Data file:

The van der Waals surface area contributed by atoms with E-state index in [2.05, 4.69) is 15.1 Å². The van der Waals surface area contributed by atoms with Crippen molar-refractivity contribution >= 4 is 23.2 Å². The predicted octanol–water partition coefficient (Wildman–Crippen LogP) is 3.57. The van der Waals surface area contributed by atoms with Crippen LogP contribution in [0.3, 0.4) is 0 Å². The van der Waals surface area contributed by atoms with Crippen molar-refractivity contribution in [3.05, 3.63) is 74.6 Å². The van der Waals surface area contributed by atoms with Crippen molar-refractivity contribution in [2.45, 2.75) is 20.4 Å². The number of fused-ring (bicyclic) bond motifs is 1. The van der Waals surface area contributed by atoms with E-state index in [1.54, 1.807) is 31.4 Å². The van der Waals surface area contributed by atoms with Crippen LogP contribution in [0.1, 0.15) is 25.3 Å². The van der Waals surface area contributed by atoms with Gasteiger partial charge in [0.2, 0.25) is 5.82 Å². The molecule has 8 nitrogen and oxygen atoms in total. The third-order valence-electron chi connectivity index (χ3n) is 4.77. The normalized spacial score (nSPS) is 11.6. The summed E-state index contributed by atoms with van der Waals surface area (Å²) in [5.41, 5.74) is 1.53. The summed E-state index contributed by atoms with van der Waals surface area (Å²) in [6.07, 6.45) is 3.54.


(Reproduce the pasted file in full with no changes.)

The van der Waals surface area contributed by atoms with E-state index in [2.05, 4.69) is 15.1 Å². The van der Waals surface area contributed by atoms with Crippen molar-refractivity contribution >= 4 is 23.2 Å². The predicted octanol–water partition coefficient (Wildman–Crippen LogP) is 3.57. The van der Waals surface area contributed by atoms with Crippen LogP contribution in [0.3, 0.4) is 0 Å². The van der Waals surface area contributed by atoms with Crippen molar-refractivity contribution in [3.05, 3.63) is 74.6 Å². The van der Waals surface area contributed by atoms with Crippen molar-refractivity contribution in [2.45, 2.75) is 20.4 Å². The number of fused-ring (bicyclic) bond motifs is 1. The van der Waals surface area contributed by atoms with E-state index in [1.54, 1.807) is 31.4 Å². The van der Waals surface area contributed by atoms with Crippen LogP contribution in [0.1, 0.15) is 25.3 Å². The van der Waals surface area contributed by atoms with Gasteiger partial charge in [0.2, 0.25) is 5.82 Å². The molecule has 8 nitrogen and oxygen atoms in total. The third-order valence-electron chi connectivity index (χ3n) is 4.77. The normalized spacial score (nSPS) is 11.6. The summed E-state index contributed by atoms with van der Waals surface area (Å²) in [5.41, 5.74) is 1.53. The summed E-state index contributed by atoms with van der Waals surface area (Å²) in [6.07, 6.45) is 3.54.